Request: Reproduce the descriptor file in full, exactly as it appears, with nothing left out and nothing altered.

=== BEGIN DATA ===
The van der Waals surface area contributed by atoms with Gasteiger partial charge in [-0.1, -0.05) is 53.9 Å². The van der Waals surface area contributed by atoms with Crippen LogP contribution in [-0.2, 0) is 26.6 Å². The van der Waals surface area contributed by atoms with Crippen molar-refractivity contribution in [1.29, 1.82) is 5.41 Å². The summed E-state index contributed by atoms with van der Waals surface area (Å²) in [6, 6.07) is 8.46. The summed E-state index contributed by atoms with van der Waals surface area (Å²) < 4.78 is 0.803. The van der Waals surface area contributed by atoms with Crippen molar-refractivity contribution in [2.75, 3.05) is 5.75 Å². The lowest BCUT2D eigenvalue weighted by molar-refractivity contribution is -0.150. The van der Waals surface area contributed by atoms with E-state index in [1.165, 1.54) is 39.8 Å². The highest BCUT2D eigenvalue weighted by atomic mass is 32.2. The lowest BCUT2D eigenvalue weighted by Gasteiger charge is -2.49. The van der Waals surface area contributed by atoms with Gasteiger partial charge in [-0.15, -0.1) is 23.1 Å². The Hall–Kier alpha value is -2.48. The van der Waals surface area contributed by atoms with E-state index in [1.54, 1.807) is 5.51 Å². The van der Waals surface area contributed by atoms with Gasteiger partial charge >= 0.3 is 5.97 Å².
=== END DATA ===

The van der Waals surface area contributed by atoms with Gasteiger partial charge in [-0.1, -0.05) is 53.9 Å². The van der Waals surface area contributed by atoms with Crippen LogP contribution in [-0.2, 0) is 26.6 Å². The van der Waals surface area contributed by atoms with Crippen molar-refractivity contribution in [1.29, 1.82) is 5.41 Å². The summed E-state index contributed by atoms with van der Waals surface area (Å²) in [6, 6.07) is 8.46. The summed E-state index contributed by atoms with van der Waals surface area (Å²) < 4.78 is 0.803. The van der Waals surface area contributed by atoms with Crippen molar-refractivity contribution in [2.75, 3.05) is 5.75 Å². The lowest BCUT2D eigenvalue weighted by molar-refractivity contribution is -0.150. The van der Waals surface area contributed by atoms with E-state index in [1.165, 1.54) is 39.8 Å². The highest BCUT2D eigenvalue weighted by atomic mass is 32.2. The lowest BCUT2D eigenvalue weighted by Gasteiger charge is -2.49. The van der Waals surface area contributed by atoms with Gasteiger partial charge in [-0.15, -0.1) is 23.1 Å². The Hall–Kier alpha value is -2.48. The van der Waals surface area contributed by atoms with E-state index in [1.54, 1.807) is 5.51 Å². The van der Waals surface area contributed by atoms with Gasteiger partial charge >= 0.3 is 5.97 Å².